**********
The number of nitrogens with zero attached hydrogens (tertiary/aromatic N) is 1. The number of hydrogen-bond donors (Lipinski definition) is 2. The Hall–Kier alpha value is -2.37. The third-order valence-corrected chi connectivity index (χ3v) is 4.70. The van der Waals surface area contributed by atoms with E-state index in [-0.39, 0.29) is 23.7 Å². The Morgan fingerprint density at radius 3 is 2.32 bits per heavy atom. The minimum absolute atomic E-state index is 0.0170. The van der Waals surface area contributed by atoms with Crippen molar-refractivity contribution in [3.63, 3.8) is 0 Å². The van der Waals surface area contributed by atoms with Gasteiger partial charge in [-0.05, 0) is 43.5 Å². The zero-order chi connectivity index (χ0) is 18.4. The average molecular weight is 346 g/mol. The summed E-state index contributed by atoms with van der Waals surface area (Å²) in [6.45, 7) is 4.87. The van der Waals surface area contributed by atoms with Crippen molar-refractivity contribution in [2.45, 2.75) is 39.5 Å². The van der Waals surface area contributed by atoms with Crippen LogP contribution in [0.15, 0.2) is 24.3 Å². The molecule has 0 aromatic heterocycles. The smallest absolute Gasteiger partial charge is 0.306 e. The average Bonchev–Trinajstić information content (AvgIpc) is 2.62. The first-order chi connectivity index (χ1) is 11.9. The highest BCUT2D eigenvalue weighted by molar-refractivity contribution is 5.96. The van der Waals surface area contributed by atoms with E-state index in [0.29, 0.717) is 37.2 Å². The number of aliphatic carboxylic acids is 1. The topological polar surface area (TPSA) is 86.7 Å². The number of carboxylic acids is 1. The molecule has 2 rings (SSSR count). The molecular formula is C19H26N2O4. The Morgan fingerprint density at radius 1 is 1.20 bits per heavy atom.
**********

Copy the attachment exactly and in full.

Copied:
The number of nitrogens with zero attached hydrogens (tertiary/aromatic N) is 1. The number of hydrogen-bond donors (Lipinski definition) is 2. The Hall–Kier alpha value is -2.37. The third-order valence-corrected chi connectivity index (χ3v) is 4.70. The van der Waals surface area contributed by atoms with E-state index in [-0.39, 0.29) is 23.7 Å². The Morgan fingerprint density at radius 3 is 2.32 bits per heavy atom. The minimum absolute atomic E-state index is 0.0170. The van der Waals surface area contributed by atoms with Crippen molar-refractivity contribution in [3.63, 3.8) is 0 Å². The van der Waals surface area contributed by atoms with Gasteiger partial charge in [-0.05, 0) is 43.5 Å². The zero-order chi connectivity index (χ0) is 18.4. The average molecular weight is 346 g/mol. The summed E-state index contributed by atoms with van der Waals surface area (Å²) in [6.45, 7) is 4.87. The van der Waals surface area contributed by atoms with Crippen molar-refractivity contribution in [2.45, 2.75) is 39.5 Å². The van der Waals surface area contributed by atoms with Crippen LogP contribution in [0.15, 0.2) is 24.3 Å². The molecule has 0 aromatic heterocycles. The smallest absolute Gasteiger partial charge is 0.306 e. The average Bonchev–Trinajstić information content (AvgIpc) is 2.62. The first-order chi connectivity index (χ1) is 11.9. The highest BCUT2D eigenvalue weighted by molar-refractivity contribution is 5.96. The van der Waals surface area contributed by atoms with E-state index in [0.29, 0.717) is 37.2 Å². The number of aliphatic carboxylic acids is 1. The topological polar surface area (TPSA) is 86.7 Å². The number of carboxylic acids is 1. The molecule has 2 rings (SSSR count). The molecular formula is C19H26N2O4. The Morgan fingerprint density at radius 1 is 1.20 bits per heavy atom.